By Ed Jones
Ought, live at Tuffnel Park Dome, London
with support from Trash Kit
I’m not usually one to find myself online shopping whilst drunk, nor am I one to black out for an entire night. However, in the hubris of my final hand-ins for my second year of university, and the haze of cheap vodka and gin, I somehow found myself buying tickets to see Ought the very next day. I then promptly forgot about it and passed out on my bed.
When I regained consciousness several hours later, to the notification that I was seeing Ought that night, I was confused and more than a little hungover (a hangover that didn’t subside until the support act – Trash Kit – came on stage). For the entire day, I was about 90% sure I wasn’t going to go, but that little nagging voice in the back of my head kept pushing me towards it. I had seen Ought the year before, but unfortunately, by the time they came out I had horrible stomach cramps and the night was ruined. Tonight would be different I thought, and I sucked it up and traveled all the way to Tuffnel Park, still hungover and not wanting to be there.
By the time I’d got there I was feeling somewhat better, I’d met three affable guys in the smoking shelter and spent most of the night talking to them and then the show started properly:
I’d never heard of support act Trash Kit before, but as soon as the trio graced the stage and front-woman/guitarist Rachel Aggs broke out into jaunty, minimalist punk rock I was captivated. I couldn’t tell you the names of any of the songs, or other band members, but I enjoyed their set all the same. They managed to mix upbeat, indie-punk stylings with some quite heavy hitting and deep lyrics. Performance-wise, the band were tight, bass and guitar trading off each other with ease while the drummer kept a steady, militaristic rhythm. Definitely a band I’ll be keeping an eye on and hopefully seeing at their own show in the future.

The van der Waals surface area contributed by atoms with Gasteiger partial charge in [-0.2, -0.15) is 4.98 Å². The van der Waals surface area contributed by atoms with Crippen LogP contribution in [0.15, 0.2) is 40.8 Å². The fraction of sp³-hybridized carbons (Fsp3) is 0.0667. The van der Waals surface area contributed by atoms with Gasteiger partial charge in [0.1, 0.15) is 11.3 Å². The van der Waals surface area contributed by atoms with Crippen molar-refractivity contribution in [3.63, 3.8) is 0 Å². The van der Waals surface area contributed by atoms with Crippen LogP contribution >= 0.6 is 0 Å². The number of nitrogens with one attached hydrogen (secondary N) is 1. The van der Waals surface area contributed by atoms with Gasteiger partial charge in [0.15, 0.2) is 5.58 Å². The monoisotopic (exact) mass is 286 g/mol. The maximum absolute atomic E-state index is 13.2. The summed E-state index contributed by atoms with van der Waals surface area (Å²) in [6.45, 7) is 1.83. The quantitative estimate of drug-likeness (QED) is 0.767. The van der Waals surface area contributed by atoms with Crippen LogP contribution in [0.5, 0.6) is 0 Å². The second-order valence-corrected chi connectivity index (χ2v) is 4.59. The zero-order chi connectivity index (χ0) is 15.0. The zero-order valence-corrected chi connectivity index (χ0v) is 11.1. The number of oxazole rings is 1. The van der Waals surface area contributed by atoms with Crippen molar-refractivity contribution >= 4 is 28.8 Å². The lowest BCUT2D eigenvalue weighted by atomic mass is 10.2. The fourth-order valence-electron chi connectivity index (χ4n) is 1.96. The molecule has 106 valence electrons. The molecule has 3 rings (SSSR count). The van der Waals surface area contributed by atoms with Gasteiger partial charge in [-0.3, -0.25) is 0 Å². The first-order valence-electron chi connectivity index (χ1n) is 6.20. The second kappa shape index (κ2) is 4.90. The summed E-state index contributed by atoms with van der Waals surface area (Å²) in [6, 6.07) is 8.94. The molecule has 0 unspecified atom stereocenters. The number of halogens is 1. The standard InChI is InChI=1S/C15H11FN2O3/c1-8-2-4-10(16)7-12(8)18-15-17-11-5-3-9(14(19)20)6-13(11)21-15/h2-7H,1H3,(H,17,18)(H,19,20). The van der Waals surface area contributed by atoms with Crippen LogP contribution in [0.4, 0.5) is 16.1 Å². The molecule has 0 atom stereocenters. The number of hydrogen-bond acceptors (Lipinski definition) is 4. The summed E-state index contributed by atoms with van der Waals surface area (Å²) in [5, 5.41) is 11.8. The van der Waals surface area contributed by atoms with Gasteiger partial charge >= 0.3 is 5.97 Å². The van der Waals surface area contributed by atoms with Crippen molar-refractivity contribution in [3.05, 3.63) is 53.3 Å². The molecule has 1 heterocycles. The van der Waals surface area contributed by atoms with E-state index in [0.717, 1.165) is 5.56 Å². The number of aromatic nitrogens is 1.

When Ought took to the stage I wasn’t quite sure what to expect, from what I remembered of the last time they’d been quite a staid performance, not terrible, but nothing special. This time, I was hoping it would be different, something I’d actually be able to remember. Fortunately for myself and the whole crowd they didn’t disappoint. I can’t remember the whole set list but, it doesn’t really matter, there wasn’t one song out of place or one that I wished they’d played instead, even the weird, left-field spoken word poetry of On the Line (my least favourite song on their new album Sun Coming Down) worked well.
Seeing Ought this time was a far more special experience. Their sound remained near enough the same as the album material, but Tim Darcy’s voice became so commanding and defiant at times it was hard to look away as his slender figure commanded the room. There were many highlights, Men for Miles blew me away, as did Gemini and The Weather Song. When the band returned for an encore and closed the set with More Than Any Other Day the room could barely keep still, it was a beautiful, chaotic mess.
However, the moment that cemented this gig in my mind as a great one was Habit. With its simple bass/guitar riffs and understated drums, it’s a more contemplative sound than the rest of Ought’s catalogue, but played live, it kills me. The emotion Darcy brought out in his voice during the chorus and refrain were devastating. It’s a song that’s deeply personal to me anyway, but this performance absolutely destroyed me. All I could do was stand and stare at the stage in silent admiration. I just wanted them to keep playing that song in the exact same way for the rest of the set, I don’t think I’d ever get sick of it.
For a show I fully don’t remember buying tickets to, I think this show will hold a space in my list of best gigs for a long long time. If you ever see Ought are playing at a venue near you I’d fully recommend checking them out.